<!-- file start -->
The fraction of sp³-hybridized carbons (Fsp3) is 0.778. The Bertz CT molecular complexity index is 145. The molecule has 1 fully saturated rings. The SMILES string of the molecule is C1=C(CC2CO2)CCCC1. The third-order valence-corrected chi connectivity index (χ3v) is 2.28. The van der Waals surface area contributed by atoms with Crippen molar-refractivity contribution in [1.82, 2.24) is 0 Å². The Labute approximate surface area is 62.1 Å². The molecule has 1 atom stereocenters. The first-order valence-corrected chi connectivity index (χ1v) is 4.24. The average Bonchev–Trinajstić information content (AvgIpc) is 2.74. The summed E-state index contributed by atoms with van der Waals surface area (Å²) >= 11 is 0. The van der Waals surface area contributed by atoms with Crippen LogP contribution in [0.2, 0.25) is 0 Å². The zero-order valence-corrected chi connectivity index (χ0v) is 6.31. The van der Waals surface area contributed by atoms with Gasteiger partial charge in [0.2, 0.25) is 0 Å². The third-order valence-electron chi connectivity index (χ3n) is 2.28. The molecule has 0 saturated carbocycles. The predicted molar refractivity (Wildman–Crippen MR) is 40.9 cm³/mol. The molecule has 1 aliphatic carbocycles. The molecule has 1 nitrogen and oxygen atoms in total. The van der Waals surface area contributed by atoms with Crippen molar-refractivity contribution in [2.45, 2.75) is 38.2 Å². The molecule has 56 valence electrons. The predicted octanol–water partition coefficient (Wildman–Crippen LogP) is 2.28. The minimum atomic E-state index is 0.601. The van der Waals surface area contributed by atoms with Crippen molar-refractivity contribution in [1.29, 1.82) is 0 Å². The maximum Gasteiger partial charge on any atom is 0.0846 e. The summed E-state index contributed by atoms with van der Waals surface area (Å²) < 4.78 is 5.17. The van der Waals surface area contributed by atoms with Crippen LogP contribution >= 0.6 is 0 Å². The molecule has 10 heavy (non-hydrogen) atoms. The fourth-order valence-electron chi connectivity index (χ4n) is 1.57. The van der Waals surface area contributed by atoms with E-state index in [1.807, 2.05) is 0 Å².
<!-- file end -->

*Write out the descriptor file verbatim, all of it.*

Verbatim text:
The fraction of sp³-hybridized carbons (Fsp3) is 0.778. The Bertz CT molecular complexity index is 145. The molecule has 1 fully saturated rings. The SMILES string of the molecule is C1=C(CC2CO2)CCCC1. The third-order valence-corrected chi connectivity index (χ3v) is 2.28. The van der Waals surface area contributed by atoms with Crippen molar-refractivity contribution in [1.82, 2.24) is 0 Å². The Labute approximate surface area is 62.1 Å². The molecule has 1 atom stereocenters. The first-order valence-corrected chi connectivity index (χ1v) is 4.24. The average Bonchev–Trinajstić information content (AvgIpc) is 2.74. The summed E-state index contributed by atoms with van der Waals surface area (Å²) >= 11 is 0. The van der Waals surface area contributed by atoms with Crippen LogP contribution in [0.2, 0.25) is 0 Å². The zero-order valence-corrected chi connectivity index (χ0v) is 6.31. The van der Waals surface area contributed by atoms with Gasteiger partial charge in [0.2, 0.25) is 0 Å². The third-order valence-electron chi connectivity index (χ3n) is 2.28. The molecule has 0 saturated carbocycles. The predicted molar refractivity (Wildman–Crippen MR) is 40.9 cm³/mol. The molecule has 1 aliphatic carbocycles. The molecule has 1 nitrogen and oxygen atoms in total. The van der Waals surface area contributed by atoms with Crippen molar-refractivity contribution in [2.45, 2.75) is 38.2 Å². The molecule has 56 valence electrons. The predicted octanol–water partition coefficient (Wildman–Crippen LogP) is 2.28. The minimum atomic E-state index is 0.601. The van der Waals surface area contributed by atoms with Crippen molar-refractivity contribution in [1.29, 1.82) is 0 Å². The maximum Gasteiger partial charge on any atom is 0.0846 e. The summed E-state index contributed by atoms with van der Waals surface area (Å²) < 4.78 is 5.17. The van der Waals surface area contributed by atoms with Crippen LogP contribution >= 0.6 is 0 Å². The molecule has 10 heavy (non-hydrogen) atoms. The fourth-order valence-electron chi connectivity index (χ4n) is 1.57. The van der Waals surface area contributed by atoms with E-state index in [1.807, 2.05) is 0 Å².